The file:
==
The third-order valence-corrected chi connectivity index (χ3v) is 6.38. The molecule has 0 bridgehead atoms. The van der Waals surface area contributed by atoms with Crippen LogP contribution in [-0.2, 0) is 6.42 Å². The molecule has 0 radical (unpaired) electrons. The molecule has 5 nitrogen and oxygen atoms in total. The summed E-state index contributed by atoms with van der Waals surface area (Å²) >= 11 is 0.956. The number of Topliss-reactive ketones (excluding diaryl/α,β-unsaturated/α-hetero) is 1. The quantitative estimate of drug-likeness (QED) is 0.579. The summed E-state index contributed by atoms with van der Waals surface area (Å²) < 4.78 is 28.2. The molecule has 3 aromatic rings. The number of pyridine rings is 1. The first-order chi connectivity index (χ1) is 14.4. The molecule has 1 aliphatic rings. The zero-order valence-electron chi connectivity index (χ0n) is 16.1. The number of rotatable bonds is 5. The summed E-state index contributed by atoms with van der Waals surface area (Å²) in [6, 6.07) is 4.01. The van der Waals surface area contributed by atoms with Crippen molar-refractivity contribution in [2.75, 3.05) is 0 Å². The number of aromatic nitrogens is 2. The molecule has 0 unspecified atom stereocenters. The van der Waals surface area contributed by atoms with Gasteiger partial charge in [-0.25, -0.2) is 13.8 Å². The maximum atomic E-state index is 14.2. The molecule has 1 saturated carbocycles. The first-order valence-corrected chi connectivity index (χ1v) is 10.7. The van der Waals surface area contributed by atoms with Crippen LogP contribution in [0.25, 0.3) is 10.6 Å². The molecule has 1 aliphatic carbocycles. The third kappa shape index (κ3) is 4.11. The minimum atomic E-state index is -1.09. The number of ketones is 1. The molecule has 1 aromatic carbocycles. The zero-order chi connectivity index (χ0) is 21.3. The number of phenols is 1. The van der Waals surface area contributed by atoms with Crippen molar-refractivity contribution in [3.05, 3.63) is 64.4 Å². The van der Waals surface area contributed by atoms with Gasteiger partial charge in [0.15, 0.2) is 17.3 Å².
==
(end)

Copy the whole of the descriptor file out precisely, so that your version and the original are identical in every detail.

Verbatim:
The third-order valence-corrected chi connectivity index (χ3v) is 6.38. The molecule has 0 bridgehead atoms. The van der Waals surface area contributed by atoms with Crippen LogP contribution in [-0.2, 0) is 6.42 Å². The molecule has 0 radical (unpaired) electrons. The molecule has 5 nitrogen and oxygen atoms in total. The summed E-state index contributed by atoms with van der Waals surface area (Å²) >= 11 is 0.956. The number of Topliss-reactive ketones (excluding diaryl/α,β-unsaturated/α-hetero) is 1. The quantitative estimate of drug-likeness (QED) is 0.579. The summed E-state index contributed by atoms with van der Waals surface area (Å²) < 4.78 is 28.2. The molecule has 3 aromatic rings. The number of pyridine rings is 1. The first-order chi connectivity index (χ1) is 14.4. The molecule has 1 aliphatic rings. The zero-order valence-electron chi connectivity index (χ0n) is 16.1. The number of rotatable bonds is 5. The summed E-state index contributed by atoms with van der Waals surface area (Å²) in [6, 6.07) is 4.01. The van der Waals surface area contributed by atoms with Crippen molar-refractivity contribution in [2.75, 3.05) is 0 Å². The number of aromatic nitrogens is 2. The molecule has 0 unspecified atom stereocenters. The van der Waals surface area contributed by atoms with Gasteiger partial charge in [-0.25, -0.2) is 13.8 Å². The maximum atomic E-state index is 14.2. The molecule has 1 saturated carbocycles. The first-order valence-corrected chi connectivity index (χ1v) is 10.7. The van der Waals surface area contributed by atoms with Crippen LogP contribution in [0.25, 0.3) is 10.6 Å². The molecule has 1 aliphatic carbocycles. The third kappa shape index (κ3) is 4.11. The minimum atomic E-state index is -1.09. The number of ketones is 1. The molecule has 1 aromatic carbocycles. The zero-order chi connectivity index (χ0) is 21.3. The number of phenols is 1. The van der Waals surface area contributed by atoms with Crippen molar-refractivity contribution in [3.05, 3.63) is 64.4 Å². The van der Waals surface area contributed by atoms with Gasteiger partial charge in [0.15, 0.2) is 17.3 Å².